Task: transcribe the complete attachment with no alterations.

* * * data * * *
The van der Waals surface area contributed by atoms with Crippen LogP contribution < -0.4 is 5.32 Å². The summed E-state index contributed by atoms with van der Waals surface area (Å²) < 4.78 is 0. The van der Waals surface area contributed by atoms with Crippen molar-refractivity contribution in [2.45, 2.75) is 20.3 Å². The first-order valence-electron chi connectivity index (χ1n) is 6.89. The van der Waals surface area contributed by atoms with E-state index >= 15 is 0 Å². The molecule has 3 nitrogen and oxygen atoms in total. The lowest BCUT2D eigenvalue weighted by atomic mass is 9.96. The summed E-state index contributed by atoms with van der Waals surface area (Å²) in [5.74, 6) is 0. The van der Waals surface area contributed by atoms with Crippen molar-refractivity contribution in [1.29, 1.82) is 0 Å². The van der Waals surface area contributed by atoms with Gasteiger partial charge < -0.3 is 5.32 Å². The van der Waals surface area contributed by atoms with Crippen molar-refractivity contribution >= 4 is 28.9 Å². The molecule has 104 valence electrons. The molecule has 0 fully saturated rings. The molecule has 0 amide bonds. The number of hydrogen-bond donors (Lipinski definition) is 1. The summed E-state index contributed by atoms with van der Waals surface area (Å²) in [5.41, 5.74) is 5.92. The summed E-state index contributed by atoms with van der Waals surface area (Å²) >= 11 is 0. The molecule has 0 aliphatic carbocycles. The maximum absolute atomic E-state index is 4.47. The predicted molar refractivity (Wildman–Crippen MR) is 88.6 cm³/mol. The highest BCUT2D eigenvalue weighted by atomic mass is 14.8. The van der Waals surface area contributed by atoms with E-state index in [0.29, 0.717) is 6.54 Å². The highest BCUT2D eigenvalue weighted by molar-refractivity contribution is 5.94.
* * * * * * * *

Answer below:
The van der Waals surface area contributed by atoms with Crippen LogP contribution < -0.4 is 5.32 Å². The summed E-state index contributed by atoms with van der Waals surface area (Å²) < 4.78 is 0. The van der Waals surface area contributed by atoms with Crippen molar-refractivity contribution in [2.45, 2.75) is 20.3 Å². The first-order valence-electron chi connectivity index (χ1n) is 6.89. The van der Waals surface area contributed by atoms with E-state index >= 15 is 0 Å². The molecule has 3 nitrogen and oxygen atoms in total. The lowest BCUT2D eigenvalue weighted by atomic mass is 9.96. The summed E-state index contributed by atoms with van der Waals surface area (Å²) in [5.74, 6) is 0. The van der Waals surface area contributed by atoms with Crippen molar-refractivity contribution in [1.29, 1.82) is 0 Å². The van der Waals surface area contributed by atoms with Gasteiger partial charge < -0.3 is 5.32 Å². The van der Waals surface area contributed by atoms with Crippen molar-refractivity contribution >= 4 is 28.9 Å². The molecule has 104 valence electrons. The molecule has 0 fully saturated rings. The molecule has 0 amide bonds. The number of hydrogen-bond donors (Lipinski definition) is 1. The summed E-state index contributed by atoms with van der Waals surface area (Å²) in [5.41, 5.74) is 5.92. The summed E-state index contributed by atoms with van der Waals surface area (Å²) >= 11 is 0. The molecule has 0 aliphatic carbocycles. The maximum absolute atomic E-state index is 4.47. The predicted molar refractivity (Wildman–Crippen MR) is 88.6 cm³/mol. The highest BCUT2D eigenvalue weighted by atomic mass is 14.8. The van der Waals surface area contributed by atoms with E-state index in [0.29, 0.717) is 6.54 Å². The highest BCUT2D eigenvalue weighted by molar-refractivity contribution is 5.94.